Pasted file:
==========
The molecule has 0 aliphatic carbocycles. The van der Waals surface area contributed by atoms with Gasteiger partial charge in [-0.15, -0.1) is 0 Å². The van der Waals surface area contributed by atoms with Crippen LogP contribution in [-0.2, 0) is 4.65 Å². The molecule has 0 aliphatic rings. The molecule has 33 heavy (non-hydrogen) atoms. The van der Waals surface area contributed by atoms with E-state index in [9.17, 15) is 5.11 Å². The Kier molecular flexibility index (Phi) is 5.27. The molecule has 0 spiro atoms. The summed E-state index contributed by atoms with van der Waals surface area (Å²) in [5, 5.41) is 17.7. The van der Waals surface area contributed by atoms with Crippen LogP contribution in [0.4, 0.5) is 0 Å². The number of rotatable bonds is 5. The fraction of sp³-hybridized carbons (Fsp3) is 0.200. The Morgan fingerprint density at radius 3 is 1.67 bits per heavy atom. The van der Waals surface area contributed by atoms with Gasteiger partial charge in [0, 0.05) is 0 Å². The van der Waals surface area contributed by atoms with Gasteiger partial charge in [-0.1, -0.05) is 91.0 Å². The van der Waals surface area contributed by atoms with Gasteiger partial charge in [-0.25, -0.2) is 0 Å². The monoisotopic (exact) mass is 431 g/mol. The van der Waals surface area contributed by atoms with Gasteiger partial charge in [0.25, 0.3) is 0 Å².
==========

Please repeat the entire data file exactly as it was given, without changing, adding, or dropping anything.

The molecule has 0 aliphatic carbocycles. The van der Waals surface area contributed by atoms with Gasteiger partial charge in [-0.15, -0.1) is 0 Å². The van der Waals surface area contributed by atoms with Crippen LogP contribution in [-0.2, 0) is 4.65 Å². The molecule has 0 aliphatic rings. The molecule has 33 heavy (non-hydrogen) atoms. The van der Waals surface area contributed by atoms with E-state index in [9.17, 15) is 5.11 Å². The Kier molecular flexibility index (Phi) is 5.27. The molecule has 0 spiro atoms. The summed E-state index contributed by atoms with van der Waals surface area (Å²) in [5, 5.41) is 17.7. The van der Waals surface area contributed by atoms with Crippen LogP contribution in [0.4, 0.5) is 0 Å². The number of rotatable bonds is 5. The fraction of sp³-hybridized carbons (Fsp3) is 0.200. The Morgan fingerprint density at radius 3 is 1.67 bits per heavy atom. The van der Waals surface area contributed by atoms with Gasteiger partial charge in [0, 0.05) is 0 Å². The van der Waals surface area contributed by atoms with Gasteiger partial charge in [-0.1, -0.05) is 91.0 Å². The van der Waals surface area contributed by atoms with Gasteiger partial charge in [-0.25, -0.2) is 0 Å². The monoisotopic (exact) mass is 431 g/mol. The van der Waals surface area contributed by atoms with Gasteiger partial charge in [0.25, 0.3) is 0 Å².